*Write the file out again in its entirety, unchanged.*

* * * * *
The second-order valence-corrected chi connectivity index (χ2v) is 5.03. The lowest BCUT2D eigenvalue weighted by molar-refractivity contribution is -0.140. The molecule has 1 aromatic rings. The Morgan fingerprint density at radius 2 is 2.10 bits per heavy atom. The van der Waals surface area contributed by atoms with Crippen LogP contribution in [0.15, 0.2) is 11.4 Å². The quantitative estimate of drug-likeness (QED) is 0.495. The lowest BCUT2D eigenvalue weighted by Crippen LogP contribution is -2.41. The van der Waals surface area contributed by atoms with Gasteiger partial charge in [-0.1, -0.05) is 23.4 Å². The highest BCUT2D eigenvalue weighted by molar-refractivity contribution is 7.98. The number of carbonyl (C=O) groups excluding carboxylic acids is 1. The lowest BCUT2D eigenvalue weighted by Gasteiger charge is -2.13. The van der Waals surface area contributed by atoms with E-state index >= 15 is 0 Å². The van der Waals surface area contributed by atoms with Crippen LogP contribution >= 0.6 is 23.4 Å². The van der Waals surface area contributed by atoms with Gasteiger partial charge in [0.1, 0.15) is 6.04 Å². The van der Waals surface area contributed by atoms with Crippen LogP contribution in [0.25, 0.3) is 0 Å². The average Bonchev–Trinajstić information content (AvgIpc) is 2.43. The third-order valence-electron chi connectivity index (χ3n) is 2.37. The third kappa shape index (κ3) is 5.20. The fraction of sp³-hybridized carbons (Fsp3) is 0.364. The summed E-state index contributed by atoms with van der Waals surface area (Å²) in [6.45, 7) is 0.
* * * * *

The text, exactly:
The second-order valence-corrected chi connectivity index (χ2v) is 5.03. The lowest BCUT2D eigenvalue weighted by molar-refractivity contribution is -0.140. The molecule has 1 aromatic rings. The Morgan fingerprint density at radius 2 is 2.10 bits per heavy atom. The van der Waals surface area contributed by atoms with Crippen LogP contribution in [0.15, 0.2) is 11.4 Å². The quantitative estimate of drug-likeness (QED) is 0.495. The lowest BCUT2D eigenvalue weighted by Crippen LogP contribution is -2.41. The van der Waals surface area contributed by atoms with Gasteiger partial charge in [-0.1, -0.05) is 23.4 Å². The highest BCUT2D eigenvalue weighted by molar-refractivity contribution is 7.98. The number of carbonyl (C=O) groups excluding carboxylic acids is 1. The lowest BCUT2D eigenvalue weighted by Gasteiger charge is -2.13. The van der Waals surface area contributed by atoms with E-state index >= 15 is 0 Å². The van der Waals surface area contributed by atoms with Crippen LogP contribution >= 0.6 is 23.4 Å². The van der Waals surface area contributed by atoms with Gasteiger partial charge in [0.1, 0.15) is 6.04 Å². The van der Waals surface area contributed by atoms with Crippen LogP contribution in [0.25, 0.3) is 0 Å². The average Bonchev–Trinajstić information content (AvgIpc) is 2.43. The third-order valence-electron chi connectivity index (χ3n) is 2.37. The third kappa shape index (κ3) is 5.20. The fraction of sp³-hybridized carbons (Fsp3) is 0.364. The summed E-state index contributed by atoms with van der Waals surface area (Å²) in [6.45, 7) is 0.